Johnny Friendly’s mob ties, and power over the waterfront are just the tip of iceberg.  He has Terry Malloy’s (played by Marlon Brando) brother Charley (played by Rod Steiger) killed, and when Terry stands up to him one on one, and is winning, he punks out by calling his thugs.  Even at the end when he announces that he will seek revenge, and his voice falls on deaf ears as the factory doors close, we’re left with a sense that Johnny Friendly will get his revenge.  That’s scary.

WHAT DRIVES HIM: Big suits and the pursuit of revenge.

2) Tim Curry as “Pennywise the Dancing Clown” in “Stephen King’s It” (1990) tim-curry-It

Tim Curry haunted my nightmares for the better part of my childhood because Pennywise.  Though this made-for-TV mini-series is half masterpiece and half sickening adult melodrama, “It” exists in the world because of the terrifying performance that Tim Curry delivers.  Though writer/director Tommy Lee Wallace was limited in what he could show (as the film debuted in November on ABC, right before Thanksgiving), he allows the actions of Pennywise to scare us with words.  We know that Pennywise rips poor George’s arm off in a sewer as he plays with a boat, the adult Stan kills himself at the thought of Pennywise returning, and he makes balloon popping a national crime.

WHAT DRIVES HIM: Telling the kids how “they float, they all float.”

1) Rebecca DeMornay as “Peyton Flanders” in “The Hand that Rocks the Cradle” (1992)

It’s one of the most overlooked performances in history as far as I’m concerned.  She’s deadly, she’s hot, and she will fold your laundry as she thinks of her next way to ruin your life.  Peyton, as we’re not even sure if that’s her real name by film’s end, is the wife of a doctor that is accused of sexually assaulting his patients.  When he kills himself, the pregnant “Mrs. Mott” miscarriages, gets an emergency hysterectomy, and declares war on Claire (played by Annabella Sciorra), the woman who came first with the doctor’s indiscretions.  Peyton infuses her way into Claire’s life by befriending her daughter Emma (played by Madeline Zima) by twisting her school bully’s arm and telling him she’s going to “rip your fucking head off.”  She makes not-so-subtle sexual advances to her scientist husband Michael (played by Matt McCoy) through sexy nightgowns, wet clothes, and innuendos.  She also manages to abuse the sweet Solomon (played by Ernie Hudson), the mentally disabled worker just trying to build a fence.  She makes out to be a child molester when she’s done with him.  But it’s the sassy Marlene Craven (played by Oscar-winner Julianne Moore) that gets the shitty end of the stick as she runs into a greenhouse to tell Claire about Peyton’s real past and takes in the back from falling glass and debris.  But where Peyton really shines in her villainous ways is by breastfeeding Claire’s newborn baby Joey in the dark of night.  You can shoot, kill, or torture a person, but taking the maternal place of a woman might be one of the lowest.  It’s a work that not many people think of but all people should seek if you haven’t seen it.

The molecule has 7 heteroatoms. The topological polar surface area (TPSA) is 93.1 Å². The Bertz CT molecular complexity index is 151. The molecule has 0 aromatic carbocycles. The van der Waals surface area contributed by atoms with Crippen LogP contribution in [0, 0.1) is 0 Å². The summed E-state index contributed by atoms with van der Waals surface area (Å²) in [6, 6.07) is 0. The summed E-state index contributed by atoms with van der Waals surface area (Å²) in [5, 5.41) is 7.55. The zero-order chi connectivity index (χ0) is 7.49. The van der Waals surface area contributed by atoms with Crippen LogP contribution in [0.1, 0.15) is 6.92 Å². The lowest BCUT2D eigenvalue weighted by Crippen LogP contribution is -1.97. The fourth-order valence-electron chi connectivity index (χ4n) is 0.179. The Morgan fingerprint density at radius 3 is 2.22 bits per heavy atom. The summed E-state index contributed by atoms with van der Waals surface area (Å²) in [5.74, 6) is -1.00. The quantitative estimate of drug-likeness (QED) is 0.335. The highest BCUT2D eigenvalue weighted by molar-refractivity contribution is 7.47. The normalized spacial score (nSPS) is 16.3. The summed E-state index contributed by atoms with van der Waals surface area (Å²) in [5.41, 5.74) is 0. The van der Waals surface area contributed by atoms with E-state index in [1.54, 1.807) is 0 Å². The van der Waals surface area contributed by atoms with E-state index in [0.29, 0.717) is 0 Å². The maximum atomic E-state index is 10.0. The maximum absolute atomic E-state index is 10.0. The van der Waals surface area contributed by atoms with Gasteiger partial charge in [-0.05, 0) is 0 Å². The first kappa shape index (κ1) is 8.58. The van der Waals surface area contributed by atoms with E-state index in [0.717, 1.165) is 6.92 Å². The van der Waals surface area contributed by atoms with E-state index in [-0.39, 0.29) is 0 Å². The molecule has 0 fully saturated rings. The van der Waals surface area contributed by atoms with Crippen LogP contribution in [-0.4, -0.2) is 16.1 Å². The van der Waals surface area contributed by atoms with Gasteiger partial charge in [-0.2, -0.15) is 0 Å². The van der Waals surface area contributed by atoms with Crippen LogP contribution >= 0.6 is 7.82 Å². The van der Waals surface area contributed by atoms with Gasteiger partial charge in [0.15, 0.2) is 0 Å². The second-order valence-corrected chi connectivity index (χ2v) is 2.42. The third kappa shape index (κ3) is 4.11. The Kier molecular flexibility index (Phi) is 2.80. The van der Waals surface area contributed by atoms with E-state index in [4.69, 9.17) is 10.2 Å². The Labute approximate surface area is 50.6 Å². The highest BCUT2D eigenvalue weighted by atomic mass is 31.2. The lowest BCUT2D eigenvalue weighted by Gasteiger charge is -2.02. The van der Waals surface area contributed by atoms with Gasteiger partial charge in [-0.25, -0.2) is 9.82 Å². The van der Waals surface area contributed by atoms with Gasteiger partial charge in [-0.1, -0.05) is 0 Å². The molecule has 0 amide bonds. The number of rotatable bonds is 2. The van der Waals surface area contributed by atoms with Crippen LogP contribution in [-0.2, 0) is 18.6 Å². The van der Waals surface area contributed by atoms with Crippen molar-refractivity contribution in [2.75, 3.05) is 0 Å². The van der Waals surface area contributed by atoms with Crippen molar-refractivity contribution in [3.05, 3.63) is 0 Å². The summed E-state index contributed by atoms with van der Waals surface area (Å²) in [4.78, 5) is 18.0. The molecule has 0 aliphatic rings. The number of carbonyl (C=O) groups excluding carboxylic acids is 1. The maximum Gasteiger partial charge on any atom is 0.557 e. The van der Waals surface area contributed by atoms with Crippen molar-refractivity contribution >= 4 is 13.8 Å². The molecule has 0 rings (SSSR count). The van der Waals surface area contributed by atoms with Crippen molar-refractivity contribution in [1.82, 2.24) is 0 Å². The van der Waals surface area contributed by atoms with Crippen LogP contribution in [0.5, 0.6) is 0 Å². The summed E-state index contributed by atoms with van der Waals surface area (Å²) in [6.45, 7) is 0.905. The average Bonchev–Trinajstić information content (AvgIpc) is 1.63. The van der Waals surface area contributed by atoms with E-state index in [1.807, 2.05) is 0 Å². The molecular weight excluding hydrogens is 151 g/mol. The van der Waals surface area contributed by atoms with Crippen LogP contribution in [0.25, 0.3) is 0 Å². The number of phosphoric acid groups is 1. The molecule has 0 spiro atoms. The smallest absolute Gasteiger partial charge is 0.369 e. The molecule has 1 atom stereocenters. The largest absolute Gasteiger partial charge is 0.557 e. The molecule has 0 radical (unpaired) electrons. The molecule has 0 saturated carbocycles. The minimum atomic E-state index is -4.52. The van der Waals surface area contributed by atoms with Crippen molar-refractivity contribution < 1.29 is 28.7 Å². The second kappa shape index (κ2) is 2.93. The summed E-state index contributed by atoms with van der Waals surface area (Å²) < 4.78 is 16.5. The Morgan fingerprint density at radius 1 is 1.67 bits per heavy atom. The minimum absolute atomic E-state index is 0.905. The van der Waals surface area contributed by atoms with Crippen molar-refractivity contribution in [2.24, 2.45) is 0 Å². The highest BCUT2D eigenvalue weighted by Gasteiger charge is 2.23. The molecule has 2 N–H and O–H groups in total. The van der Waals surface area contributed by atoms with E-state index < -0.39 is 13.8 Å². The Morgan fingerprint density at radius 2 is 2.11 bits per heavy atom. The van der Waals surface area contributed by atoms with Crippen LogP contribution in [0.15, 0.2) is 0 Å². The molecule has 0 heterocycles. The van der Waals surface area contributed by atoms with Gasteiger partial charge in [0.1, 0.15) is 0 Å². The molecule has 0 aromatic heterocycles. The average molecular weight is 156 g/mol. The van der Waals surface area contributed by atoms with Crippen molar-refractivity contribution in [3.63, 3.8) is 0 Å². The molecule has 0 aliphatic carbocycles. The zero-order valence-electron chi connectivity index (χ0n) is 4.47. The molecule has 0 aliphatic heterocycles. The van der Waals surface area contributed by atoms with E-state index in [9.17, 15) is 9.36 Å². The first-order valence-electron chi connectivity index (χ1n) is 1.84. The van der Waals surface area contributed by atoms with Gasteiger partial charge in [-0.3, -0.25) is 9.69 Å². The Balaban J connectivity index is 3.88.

WHAT DRIVES HER: See through nightgowns and the sexiest person to ever cut an apple and eat it while she watches someone die.

Time to include your own in the comments below.

 

SHARE
Previous articleLAFF Film Review: The Girl in the Book (★★★½)
Next articleLAFF Review: Sin Alas (★★)
Clayton Davis is the esteemed Editor and Owner of AwardsCircuit.com. Born in Bronx, NY to a Puerto Rican mother and Black father, he’s been criticizing film and television for over a decade. Clayton is a member of the Broadcast Film Critics Association where he votes and attends the kick off to the awards season, the Critics Choice Awards. He’s also an active member of New York Film Critics Online, International Press Academy, Black Reel Awards, and the Broadcast Television Journalists Association. Clayton has been quoted and appeared in various outlets that include The New York Times, CNN.com, Variety, Deadline, Los Angeles Times, Bloomberg Television, AOL, Huffington Post, Bloomberg Radio, The Wrap, Slash Film, and the Hollywood Reporter.
  • Kristen Lopez

    YES, YES, YES on Rebecca DeMornay! I just recorded a podcast about this movie and my adoration of it and, dare I say, its feminist aspects! Clayton Davis, you are AWESOME!

  • Ryan